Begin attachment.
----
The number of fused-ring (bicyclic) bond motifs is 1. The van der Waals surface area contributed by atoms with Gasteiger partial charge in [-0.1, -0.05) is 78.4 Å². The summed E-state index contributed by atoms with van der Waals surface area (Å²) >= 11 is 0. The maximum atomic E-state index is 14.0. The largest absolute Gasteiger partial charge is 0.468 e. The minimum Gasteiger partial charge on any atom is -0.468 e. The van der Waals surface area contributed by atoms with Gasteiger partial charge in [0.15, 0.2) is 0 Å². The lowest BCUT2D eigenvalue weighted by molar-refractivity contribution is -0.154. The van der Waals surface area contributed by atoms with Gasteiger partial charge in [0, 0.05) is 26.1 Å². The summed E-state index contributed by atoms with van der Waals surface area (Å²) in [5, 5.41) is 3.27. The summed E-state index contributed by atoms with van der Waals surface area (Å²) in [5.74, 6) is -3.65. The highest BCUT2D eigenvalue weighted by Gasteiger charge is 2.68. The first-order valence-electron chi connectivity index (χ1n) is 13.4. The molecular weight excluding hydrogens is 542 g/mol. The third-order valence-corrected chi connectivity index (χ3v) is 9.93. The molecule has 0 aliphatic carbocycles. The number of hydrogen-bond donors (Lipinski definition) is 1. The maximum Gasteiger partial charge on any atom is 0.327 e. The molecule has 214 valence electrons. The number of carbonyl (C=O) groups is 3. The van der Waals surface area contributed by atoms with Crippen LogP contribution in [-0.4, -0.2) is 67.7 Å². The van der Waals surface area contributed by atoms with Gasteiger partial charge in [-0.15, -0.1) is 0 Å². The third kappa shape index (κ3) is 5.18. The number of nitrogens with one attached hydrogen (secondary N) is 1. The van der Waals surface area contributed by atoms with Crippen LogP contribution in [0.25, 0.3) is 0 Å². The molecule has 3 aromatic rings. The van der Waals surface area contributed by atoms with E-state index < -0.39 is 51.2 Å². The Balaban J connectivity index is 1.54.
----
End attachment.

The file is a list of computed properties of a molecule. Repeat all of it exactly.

The number of fused-ring (bicyclic) bond motifs is 1. The van der Waals surface area contributed by atoms with Gasteiger partial charge in [-0.1, -0.05) is 78.4 Å². The summed E-state index contributed by atoms with van der Waals surface area (Å²) >= 11 is 0. The maximum atomic E-state index is 14.0. The largest absolute Gasteiger partial charge is 0.468 e. The minimum Gasteiger partial charge on any atom is -0.468 e. The van der Waals surface area contributed by atoms with Gasteiger partial charge in [0.15, 0.2) is 0 Å². The lowest BCUT2D eigenvalue weighted by molar-refractivity contribution is -0.154. The van der Waals surface area contributed by atoms with Gasteiger partial charge in [0, 0.05) is 26.1 Å². The summed E-state index contributed by atoms with van der Waals surface area (Å²) in [5, 5.41) is 3.27. The summed E-state index contributed by atoms with van der Waals surface area (Å²) in [5.74, 6) is -3.65. The highest BCUT2D eigenvalue weighted by Gasteiger charge is 2.68. The first-order valence-electron chi connectivity index (χ1n) is 13.4. The molecular weight excluding hydrogens is 542 g/mol. The third-order valence-corrected chi connectivity index (χ3v) is 9.93. The molecule has 0 aliphatic carbocycles. The number of hydrogen-bond donors (Lipinski definition) is 1. The maximum Gasteiger partial charge on any atom is 0.327 e. The molecule has 214 valence electrons. The number of carbonyl (C=O) groups is 3. The van der Waals surface area contributed by atoms with Crippen LogP contribution in [-0.4, -0.2) is 67.7 Å². The van der Waals surface area contributed by atoms with Gasteiger partial charge in [-0.15, -0.1) is 0 Å². The third kappa shape index (κ3) is 5.18. The number of nitrogens with one attached hydrogen (secondary N) is 1. The van der Waals surface area contributed by atoms with Crippen LogP contribution in [0.25, 0.3) is 0 Å². The molecule has 3 aromatic rings. The van der Waals surface area contributed by atoms with E-state index < -0.39 is 51.2 Å². The Balaban J connectivity index is 1.54.